RogerBW's Blog

To Stand Defiant, Glynn Stewart 20 November 2023

2022 space-navy SF, second of its sub-series. The Dakotan Confederacy refuses to become the arsenal for a massive fleet being built by the admiral who's taken over the Commonwealth of which it used to be a part. Nobody there wants a fight, but military dictators aren't known for their understanding of differing opinions…

But that's the simple statement of fact, and there's more complexity behind this decision than might be apparent. Both sides are loyal to the Commonwealth as it was; but on one side the official plan is to bring all the disloyal systems back into line by force and then step down in favour of civilian government, while the feeling on the other side is that the Commonwealth that they were loyal to is already dead—now that the precedent of a military officer seizing power has been set, even if this particular guy is genuine, it will inevitably happen again—and they see their job as to build a true successor state honouring its founding principles.

The situation isn't helped by the Stellar League who've been nibbling away at a different part of Dakotan territory; they were fought off in book 1, but they're still there, and their ruler is the first they've had who has some chance of handing over an orderly state to his heir rather than starting a power struggle when he dies. So he has to look strong and warry in front of his own subordinates…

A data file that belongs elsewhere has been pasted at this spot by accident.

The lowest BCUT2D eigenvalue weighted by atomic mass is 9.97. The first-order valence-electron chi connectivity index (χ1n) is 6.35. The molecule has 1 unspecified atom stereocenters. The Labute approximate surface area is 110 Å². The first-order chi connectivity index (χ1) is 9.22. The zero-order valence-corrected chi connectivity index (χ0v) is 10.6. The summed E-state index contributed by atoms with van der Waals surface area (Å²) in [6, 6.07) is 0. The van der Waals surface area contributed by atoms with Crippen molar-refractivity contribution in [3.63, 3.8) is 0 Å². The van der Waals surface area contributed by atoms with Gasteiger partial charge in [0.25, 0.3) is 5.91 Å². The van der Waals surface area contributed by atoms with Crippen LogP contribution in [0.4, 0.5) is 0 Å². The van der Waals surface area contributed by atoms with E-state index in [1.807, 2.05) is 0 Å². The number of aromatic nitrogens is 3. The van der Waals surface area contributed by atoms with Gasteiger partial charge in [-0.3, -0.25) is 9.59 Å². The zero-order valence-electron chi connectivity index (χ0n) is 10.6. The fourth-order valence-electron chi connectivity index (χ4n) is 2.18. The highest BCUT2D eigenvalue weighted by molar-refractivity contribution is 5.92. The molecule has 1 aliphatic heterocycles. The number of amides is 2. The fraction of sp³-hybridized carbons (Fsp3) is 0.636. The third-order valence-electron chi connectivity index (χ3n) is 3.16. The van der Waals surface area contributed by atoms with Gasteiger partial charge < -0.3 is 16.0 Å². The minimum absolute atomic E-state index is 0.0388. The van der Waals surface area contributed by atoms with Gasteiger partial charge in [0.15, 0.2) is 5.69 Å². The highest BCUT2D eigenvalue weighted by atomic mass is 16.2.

Which is frankly more political sophistication that I expect from a spaceships go boom book! (But spaceships do go boom too.)

In fact, while there are battles here, what everyone's trying to do is avoid fighting as far as possible: many ships under construction were destroyed at the end of the previous war, so it'll be a while before any new ones are available, and everyone has to have an eye to potential losses and the next fight rather than just trying to win this one at all costs. Which in turn means that the occasional problem of this series, that Stewart likes writing about battles being won by cunning tactics and deceptions rather than by mass of metal even though that's not usually what happens in the real world, is sidestepped, because this is just the sort of situation which encourages unconventional approaches.

"I have a crazy plan, Captain Ferreiro," James admitted. "And I can't leave it to anyone else to execute."

"Is it the kind of plan that takes down a fleet half again our size without a suicide sacrifice play?" Ferreiro asked drily.

"If it works. If it doesn't work, we could be in major trouble. It's that kind of plan."

I love it. This is genuinely strategic military science fiction in a way that most books ignore in favour of the tactical view from the front lines, while at the same time it doesn't forget the importance of that view.

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Previous in series: Admiral's Oath | Series: Dakotan Confederacy

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